"The U.S. Department of Education just redefined harassment to make every single man, woman, and child arguably guilty of harassment in one fell swoop," says Greg Lukianoff, who is the president of the Foundation for Individual Rights in Education (FIRE), which advocates for free speech rights on campus.
Lukianoff is referring to a recent letter sent by the U.S. Department of Education and U.S. Department of Justice to the University of Montana that redefined harassment as "any unwelcome sexual speech." The letter also stated that it's intended as a "blueprint for colleges and universities throughout the country."
Lukianoff joined the New York Times' John Tierney for a discussion of the implications of this letter and FIRE's ongoing fight against campus speech codes. Lukianoff also discussed his recent book, Unlearning Liberty: Campus Censorship and the End of American Debate.
The discussion took place at New York City's Museum of Sex on May 14, 2013, at an event sponsored by the Reason Foundation.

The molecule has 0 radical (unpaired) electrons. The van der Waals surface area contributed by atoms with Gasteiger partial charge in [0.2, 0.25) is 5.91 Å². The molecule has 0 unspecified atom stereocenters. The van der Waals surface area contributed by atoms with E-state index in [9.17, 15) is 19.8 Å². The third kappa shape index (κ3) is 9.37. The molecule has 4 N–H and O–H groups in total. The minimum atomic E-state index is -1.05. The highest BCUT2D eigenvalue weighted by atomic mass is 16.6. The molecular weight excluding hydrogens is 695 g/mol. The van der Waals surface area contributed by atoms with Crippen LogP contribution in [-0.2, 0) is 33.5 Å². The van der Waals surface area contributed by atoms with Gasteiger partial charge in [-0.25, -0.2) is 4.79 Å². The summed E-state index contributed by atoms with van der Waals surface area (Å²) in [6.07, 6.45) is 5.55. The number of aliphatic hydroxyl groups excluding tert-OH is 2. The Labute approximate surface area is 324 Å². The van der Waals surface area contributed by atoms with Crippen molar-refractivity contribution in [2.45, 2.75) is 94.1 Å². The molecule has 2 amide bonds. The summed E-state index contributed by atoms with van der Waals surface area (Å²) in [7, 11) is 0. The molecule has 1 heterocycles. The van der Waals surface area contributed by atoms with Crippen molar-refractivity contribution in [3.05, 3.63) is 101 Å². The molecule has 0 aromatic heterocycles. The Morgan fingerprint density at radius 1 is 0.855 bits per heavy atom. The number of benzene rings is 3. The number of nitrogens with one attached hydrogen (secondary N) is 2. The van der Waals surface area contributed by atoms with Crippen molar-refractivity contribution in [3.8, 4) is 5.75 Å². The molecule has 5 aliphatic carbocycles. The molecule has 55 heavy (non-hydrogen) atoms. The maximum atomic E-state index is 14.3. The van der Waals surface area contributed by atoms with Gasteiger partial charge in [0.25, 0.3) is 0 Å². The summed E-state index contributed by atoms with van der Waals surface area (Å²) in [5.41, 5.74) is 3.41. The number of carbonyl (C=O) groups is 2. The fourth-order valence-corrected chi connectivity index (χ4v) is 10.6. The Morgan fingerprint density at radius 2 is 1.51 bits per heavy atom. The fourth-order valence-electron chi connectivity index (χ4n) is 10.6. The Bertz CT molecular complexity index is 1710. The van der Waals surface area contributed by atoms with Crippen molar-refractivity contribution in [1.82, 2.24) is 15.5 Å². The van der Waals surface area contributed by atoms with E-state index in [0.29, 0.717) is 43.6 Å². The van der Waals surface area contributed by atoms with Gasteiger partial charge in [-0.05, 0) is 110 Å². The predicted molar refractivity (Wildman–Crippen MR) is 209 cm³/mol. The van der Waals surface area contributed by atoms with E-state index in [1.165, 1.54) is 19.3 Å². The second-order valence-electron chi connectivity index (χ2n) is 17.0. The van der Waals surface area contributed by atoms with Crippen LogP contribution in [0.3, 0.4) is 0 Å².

UPDATE: Two weeks after Lukianoff spoke at the event, the U.S. Department of Education responded to the controversy, claiming that its letter was "entirely consistent with the First Amendment, and did not create any new or broader definition of unlawful sexual harassment under Title IX or Title IV." Lukanoff responded that the DOE's "weak attempt to walk back its disastrous May 9 letter is too little, too late." You can read more about the ongoing controversy here.
In December, Lukianoff sat down with Nick Gillespie to talk about his book.
In August, Gillespie also sat down for an in-depth conversation with University of Pennsylvania professor Alan Charles Kors, who is FIRE's co-founder. They discussed speech codes, libertarianism, and much more.
About 52 minutes.
Camera by Jim Epstein and Anthony Fisher, and edited by Epstein.
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